Essential Blues Scales

June 16th, 2010

Guitar scales in blues music are one of the most important factors to consider when playing blues guitar. If you fail to learn the fundamentals behind these vital gems, you will consequently fail to gain a real understanding of the notes you’re playing or how to eventually create your own sound.

Today’s lesson?

Discover the two essential blues scale patterns – pentatonic scale and blues scale:

Pentatonic Scale in E
E: Open & Three, A: Open & Two, D: Open & Two, G: Open & Two, B: Open & Three, E: Open & Three

Blues Scale in E
E: Open & Three, A: Open, One & Two, D: Open & Two, G: Open, Two & Three, B: Open & Three, E: Open & Three

(letters represent the strings and the numbers represent the frets)

If you studied the above diagram, you’ll easily note that the blues scale is more or less the same as the pentatonic. The only difference is the extra note, in this case, the Bb. This note plays an important function in blues guitar as it’s often referred to simply as “the blue note.”

The blue note is what gives the blues it’s unique style and sound. GLC could attempt to describe what this sound does to your music, but don’t you think it would be a lot more practical just to try it yourself? 

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The best way to play with the pentatonic and blues scales are with a backing track. It’s important to hear how the scales sound within the context of a song. See if you can locate something with a particular “blues feel” or merely build your own with such handy devices as the looper pedal.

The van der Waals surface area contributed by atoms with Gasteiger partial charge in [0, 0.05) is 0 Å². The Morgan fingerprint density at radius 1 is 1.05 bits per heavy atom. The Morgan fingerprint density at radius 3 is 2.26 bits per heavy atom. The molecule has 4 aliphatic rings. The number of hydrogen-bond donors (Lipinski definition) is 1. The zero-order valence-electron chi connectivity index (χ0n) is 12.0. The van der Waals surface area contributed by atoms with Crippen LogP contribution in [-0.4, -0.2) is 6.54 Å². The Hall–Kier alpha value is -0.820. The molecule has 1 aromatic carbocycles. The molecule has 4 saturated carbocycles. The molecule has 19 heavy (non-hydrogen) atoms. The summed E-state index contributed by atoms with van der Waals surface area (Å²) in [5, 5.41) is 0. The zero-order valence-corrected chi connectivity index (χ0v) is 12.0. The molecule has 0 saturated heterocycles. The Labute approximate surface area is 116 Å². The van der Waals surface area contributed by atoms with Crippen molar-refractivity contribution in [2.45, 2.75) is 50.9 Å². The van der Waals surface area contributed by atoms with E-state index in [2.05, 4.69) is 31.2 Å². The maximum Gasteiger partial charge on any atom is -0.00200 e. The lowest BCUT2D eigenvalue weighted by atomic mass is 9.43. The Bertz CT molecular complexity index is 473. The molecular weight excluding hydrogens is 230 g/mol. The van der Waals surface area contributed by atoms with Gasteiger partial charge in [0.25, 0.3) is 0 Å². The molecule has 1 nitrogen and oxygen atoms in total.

Once you have the backing track, try to shred some licks. What exactly is a lick? Guitar licks are essentially phrases written using these scale shapes. Hence, they’re perfect for incorporating the scales interactively into the sound rather than just settling with a simple collection of notes.

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The world of improvisation (a trademark of the blues) is sure to open a broad understanding of the different blues scales and how they blend into the musical process. Thus, you must possess these basic skills in order to become a successful guitarist who can improvise and create brilliant riffs.

1. You should be able to visualize the scale on the fret board and play them instantly.
2. Your fingers should be able to instantly play each note of the scale on the entire fret board.
3. You must also know how many notes are there in the scale, what are their degrees and where you can exactly use a particular scale.
4. The last but not the least and the most important thing is to reproduce the scale in a musical way without the monotony of just playing the notes of the scales on the fret board.

If you fail to meet any of the four vitals above, than it’s a clear indication that your knowledge of guitar scales is less than 50 percent. Unfortunately, this will really affect your improvisation skills.

Fret not (no pun intended). The people who possess all of the above are in the minority and that is the minority group of “guitar masters.” It will take a lot of determination, hard work, and patience to become an expert.

Patience, it would seem, is the key to everything.

One Response to “Essential Blues Scales”

  1. [...] Lessons Critic has always been drawn to the blues guitar. Do not ask us why. When you truly love an art, or a form of art (in this case blues music), [...]

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